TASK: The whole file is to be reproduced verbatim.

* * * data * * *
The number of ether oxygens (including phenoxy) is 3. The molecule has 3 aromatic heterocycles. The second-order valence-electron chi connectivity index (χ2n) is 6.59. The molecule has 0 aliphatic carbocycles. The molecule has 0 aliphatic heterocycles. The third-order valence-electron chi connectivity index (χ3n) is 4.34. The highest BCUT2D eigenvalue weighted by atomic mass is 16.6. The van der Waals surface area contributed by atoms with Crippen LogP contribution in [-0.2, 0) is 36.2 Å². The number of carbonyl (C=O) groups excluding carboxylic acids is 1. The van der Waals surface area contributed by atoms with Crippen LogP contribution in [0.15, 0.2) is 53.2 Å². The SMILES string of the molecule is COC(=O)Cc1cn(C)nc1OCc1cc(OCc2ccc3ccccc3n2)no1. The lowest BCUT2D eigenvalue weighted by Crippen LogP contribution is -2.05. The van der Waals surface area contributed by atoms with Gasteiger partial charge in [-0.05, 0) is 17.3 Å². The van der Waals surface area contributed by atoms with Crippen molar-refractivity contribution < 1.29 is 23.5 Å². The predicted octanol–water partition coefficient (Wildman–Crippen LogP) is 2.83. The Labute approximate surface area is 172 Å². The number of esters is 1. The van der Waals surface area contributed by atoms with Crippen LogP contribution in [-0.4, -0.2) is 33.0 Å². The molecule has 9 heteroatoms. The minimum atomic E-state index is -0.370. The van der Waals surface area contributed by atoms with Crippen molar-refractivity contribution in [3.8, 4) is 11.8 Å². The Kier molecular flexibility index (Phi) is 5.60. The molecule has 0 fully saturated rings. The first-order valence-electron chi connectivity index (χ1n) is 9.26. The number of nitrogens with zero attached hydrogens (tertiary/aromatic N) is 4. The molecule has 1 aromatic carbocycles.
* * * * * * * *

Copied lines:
The number of ether oxygens (including phenoxy) is 3. The molecule has 3 aromatic heterocycles. The second-order valence-electron chi connectivity index (χ2n) is 6.59. The molecule has 0 aliphatic carbocycles. The molecule has 0 aliphatic heterocycles. The third-order valence-electron chi connectivity index (χ3n) is 4.34. The highest BCUT2D eigenvalue weighted by atomic mass is 16.6. The van der Waals surface area contributed by atoms with Crippen LogP contribution in [-0.2, 0) is 36.2 Å². The number of carbonyl (C=O) groups excluding carboxylic acids is 1. The van der Waals surface area contributed by atoms with Crippen LogP contribution in [0.15, 0.2) is 53.2 Å². The SMILES string of the molecule is COC(=O)Cc1cn(C)nc1OCc1cc(OCc2ccc3ccccc3n2)no1. The lowest BCUT2D eigenvalue weighted by Crippen LogP contribution is -2.05. The van der Waals surface area contributed by atoms with Gasteiger partial charge in [-0.05, 0) is 17.3 Å². The van der Waals surface area contributed by atoms with Crippen molar-refractivity contribution < 1.29 is 23.5 Å². The predicted octanol–water partition coefficient (Wildman–Crippen LogP) is 2.83. The Labute approximate surface area is 172 Å². The number of esters is 1. The van der Waals surface area contributed by atoms with Crippen LogP contribution in [-0.4, -0.2) is 33.0 Å². The molecule has 9 heteroatoms. The minimum atomic E-state index is -0.370. The van der Waals surface area contributed by atoms with Crippen molar-refractivity contribution in [3.8, 4) is 11.8 Å². The Kier molecular flexibility index (Phi) is 5.60. The molecule has 0 fully saturated rings. The first-order valence-electron chi connectivity index (χ1n) is 9.26. The number of nitrogens with zero attached hydrogens (tertiary/aromatic N) is 4. The molecule has 1 aromatic carbocycles.